Buzzfeed, which was started in 2006 by Jonah Peretti, a founder of The Huffington Post, operates on the philosophy that social media sites like Facebook and Twitter are America’s new front pages and that the content people view online is determined more by what their friends share than what is found on the home page of a news organization. As such, the distinction between Web ephemera like baby videos and traditional journalism has all but disappeared.
(Douglas Quenqua, NYT, Feb 15, 2013)
These has to be some middle ground between Quenqua's sneering description and BuzzFeed's airhead premise. "Bloggers as citizen journalists" has a quaint ring, now, but an RSS reader stocked with skeptical long-form blogs* (that link to other sources but also digest them) is still an excellent way to get news and opinion. This can be supplemented by a catch-all service such as Google News to see what a wider spectrum considers newsworthy. But we can perhaps all agree that New York Times editors have lost our respect as news gatherers and agenda setters, after Iraq, the Eliot Spitzer takedown ("ties to organized crime," they said), Adam Davidson, etc.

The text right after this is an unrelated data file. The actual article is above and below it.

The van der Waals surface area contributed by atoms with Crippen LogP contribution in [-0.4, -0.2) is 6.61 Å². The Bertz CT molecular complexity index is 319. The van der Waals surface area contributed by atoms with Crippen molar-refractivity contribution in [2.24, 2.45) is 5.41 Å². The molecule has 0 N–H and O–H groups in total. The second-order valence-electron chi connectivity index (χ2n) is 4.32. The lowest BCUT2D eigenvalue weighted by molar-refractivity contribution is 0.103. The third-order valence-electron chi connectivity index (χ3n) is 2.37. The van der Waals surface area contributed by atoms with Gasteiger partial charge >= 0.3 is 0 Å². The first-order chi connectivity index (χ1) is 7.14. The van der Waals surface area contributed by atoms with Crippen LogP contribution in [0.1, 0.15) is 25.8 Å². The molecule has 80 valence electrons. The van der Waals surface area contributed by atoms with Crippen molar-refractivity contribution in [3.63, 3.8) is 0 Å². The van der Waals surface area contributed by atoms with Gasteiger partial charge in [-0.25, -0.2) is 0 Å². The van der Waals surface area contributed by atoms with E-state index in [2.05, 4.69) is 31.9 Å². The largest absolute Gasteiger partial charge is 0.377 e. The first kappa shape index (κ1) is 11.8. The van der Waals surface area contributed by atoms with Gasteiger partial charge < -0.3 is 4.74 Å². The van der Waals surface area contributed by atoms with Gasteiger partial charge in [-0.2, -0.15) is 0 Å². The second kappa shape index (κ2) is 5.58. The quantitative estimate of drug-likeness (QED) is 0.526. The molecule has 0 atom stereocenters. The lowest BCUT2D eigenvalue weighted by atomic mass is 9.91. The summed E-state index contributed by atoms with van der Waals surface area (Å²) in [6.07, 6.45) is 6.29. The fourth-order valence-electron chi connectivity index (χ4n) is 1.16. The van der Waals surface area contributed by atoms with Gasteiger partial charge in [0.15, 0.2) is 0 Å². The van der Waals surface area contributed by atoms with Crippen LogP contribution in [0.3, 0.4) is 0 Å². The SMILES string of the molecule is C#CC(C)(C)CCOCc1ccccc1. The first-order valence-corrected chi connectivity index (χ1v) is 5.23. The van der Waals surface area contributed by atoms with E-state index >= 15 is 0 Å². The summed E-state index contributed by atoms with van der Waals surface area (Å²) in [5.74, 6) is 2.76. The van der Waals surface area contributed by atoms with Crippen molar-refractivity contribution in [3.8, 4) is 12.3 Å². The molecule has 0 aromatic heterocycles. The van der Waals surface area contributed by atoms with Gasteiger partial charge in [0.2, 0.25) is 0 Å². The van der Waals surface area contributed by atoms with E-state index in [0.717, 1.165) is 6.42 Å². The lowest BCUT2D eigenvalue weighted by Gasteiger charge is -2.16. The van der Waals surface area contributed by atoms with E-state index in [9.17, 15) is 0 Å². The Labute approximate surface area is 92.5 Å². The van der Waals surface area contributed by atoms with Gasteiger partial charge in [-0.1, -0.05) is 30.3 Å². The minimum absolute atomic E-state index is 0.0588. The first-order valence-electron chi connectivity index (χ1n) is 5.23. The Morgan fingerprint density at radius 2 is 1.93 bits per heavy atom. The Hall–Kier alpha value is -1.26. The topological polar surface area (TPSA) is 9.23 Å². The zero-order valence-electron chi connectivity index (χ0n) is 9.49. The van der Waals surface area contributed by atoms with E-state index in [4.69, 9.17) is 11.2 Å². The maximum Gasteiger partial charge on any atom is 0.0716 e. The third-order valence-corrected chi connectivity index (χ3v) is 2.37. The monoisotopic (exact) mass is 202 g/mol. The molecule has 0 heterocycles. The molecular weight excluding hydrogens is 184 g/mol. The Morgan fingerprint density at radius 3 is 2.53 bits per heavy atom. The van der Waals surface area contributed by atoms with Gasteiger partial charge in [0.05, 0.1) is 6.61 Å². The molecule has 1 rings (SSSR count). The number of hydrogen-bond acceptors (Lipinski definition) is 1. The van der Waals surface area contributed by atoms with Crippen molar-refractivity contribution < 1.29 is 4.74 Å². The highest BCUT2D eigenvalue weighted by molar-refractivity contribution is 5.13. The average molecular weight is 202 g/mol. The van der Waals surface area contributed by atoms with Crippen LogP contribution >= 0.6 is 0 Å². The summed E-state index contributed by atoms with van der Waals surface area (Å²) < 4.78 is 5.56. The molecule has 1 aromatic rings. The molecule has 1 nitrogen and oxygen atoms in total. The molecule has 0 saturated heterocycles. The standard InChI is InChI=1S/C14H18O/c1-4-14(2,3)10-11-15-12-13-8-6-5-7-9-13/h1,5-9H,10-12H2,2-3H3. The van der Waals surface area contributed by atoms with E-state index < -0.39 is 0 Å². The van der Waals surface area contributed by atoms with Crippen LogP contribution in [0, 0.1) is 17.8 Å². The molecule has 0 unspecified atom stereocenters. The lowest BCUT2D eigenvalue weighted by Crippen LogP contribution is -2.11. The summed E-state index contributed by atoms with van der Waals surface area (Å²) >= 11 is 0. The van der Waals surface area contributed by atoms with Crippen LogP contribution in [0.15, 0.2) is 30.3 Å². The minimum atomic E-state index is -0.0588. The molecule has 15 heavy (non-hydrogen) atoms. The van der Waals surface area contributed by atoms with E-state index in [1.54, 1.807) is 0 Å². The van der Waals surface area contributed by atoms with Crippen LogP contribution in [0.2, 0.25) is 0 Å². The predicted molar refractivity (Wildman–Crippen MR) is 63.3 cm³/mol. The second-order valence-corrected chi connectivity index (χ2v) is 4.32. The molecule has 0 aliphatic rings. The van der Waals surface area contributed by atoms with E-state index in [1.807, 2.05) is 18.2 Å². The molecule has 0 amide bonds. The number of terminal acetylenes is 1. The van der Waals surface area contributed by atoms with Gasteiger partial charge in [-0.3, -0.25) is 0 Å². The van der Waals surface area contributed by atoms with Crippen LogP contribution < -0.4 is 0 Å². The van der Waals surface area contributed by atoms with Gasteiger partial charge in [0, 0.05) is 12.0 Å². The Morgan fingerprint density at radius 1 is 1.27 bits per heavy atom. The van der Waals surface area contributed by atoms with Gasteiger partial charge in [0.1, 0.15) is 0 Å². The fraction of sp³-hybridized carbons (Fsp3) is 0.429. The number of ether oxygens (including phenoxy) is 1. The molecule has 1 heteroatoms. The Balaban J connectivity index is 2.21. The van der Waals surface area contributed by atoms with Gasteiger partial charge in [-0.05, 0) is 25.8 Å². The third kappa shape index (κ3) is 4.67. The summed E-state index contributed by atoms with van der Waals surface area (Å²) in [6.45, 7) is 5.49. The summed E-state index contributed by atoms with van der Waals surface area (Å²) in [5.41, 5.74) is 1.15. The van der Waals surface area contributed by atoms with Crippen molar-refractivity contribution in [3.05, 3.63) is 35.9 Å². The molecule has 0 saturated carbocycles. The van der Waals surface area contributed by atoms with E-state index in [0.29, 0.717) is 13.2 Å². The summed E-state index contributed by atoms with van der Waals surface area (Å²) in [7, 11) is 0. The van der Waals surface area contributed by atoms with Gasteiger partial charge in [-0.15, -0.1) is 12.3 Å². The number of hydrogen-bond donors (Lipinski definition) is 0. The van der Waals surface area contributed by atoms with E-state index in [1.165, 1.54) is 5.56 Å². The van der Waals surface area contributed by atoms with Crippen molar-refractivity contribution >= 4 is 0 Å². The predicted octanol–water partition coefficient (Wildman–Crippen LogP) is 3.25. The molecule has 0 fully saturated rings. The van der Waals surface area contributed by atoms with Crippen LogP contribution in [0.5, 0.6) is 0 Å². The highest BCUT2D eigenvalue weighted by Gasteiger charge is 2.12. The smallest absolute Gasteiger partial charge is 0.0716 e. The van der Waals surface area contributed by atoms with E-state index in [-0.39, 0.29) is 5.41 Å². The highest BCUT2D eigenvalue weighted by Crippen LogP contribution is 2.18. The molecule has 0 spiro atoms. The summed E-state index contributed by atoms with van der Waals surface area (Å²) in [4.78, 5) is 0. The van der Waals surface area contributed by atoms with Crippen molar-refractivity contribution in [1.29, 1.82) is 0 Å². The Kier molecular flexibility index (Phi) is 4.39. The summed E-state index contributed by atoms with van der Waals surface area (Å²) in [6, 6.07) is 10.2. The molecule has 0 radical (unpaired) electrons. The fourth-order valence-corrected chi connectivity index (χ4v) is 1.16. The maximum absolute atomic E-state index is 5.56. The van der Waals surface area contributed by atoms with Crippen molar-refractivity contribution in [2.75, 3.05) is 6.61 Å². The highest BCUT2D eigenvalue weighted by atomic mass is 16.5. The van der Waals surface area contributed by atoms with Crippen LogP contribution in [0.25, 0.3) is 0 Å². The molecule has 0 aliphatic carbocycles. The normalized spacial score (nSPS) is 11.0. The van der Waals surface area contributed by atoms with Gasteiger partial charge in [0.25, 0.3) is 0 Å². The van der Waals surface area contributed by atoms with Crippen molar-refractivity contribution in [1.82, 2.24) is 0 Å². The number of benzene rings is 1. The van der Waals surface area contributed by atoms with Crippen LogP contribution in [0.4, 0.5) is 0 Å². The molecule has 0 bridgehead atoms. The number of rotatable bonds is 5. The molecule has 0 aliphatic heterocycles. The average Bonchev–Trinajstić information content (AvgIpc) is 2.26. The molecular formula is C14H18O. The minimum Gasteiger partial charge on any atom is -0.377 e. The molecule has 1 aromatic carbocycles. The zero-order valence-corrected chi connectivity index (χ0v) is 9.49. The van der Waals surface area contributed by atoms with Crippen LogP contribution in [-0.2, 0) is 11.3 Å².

*e.g., Juan Cole, Naked Capitalism, Lobelog, The Big Picture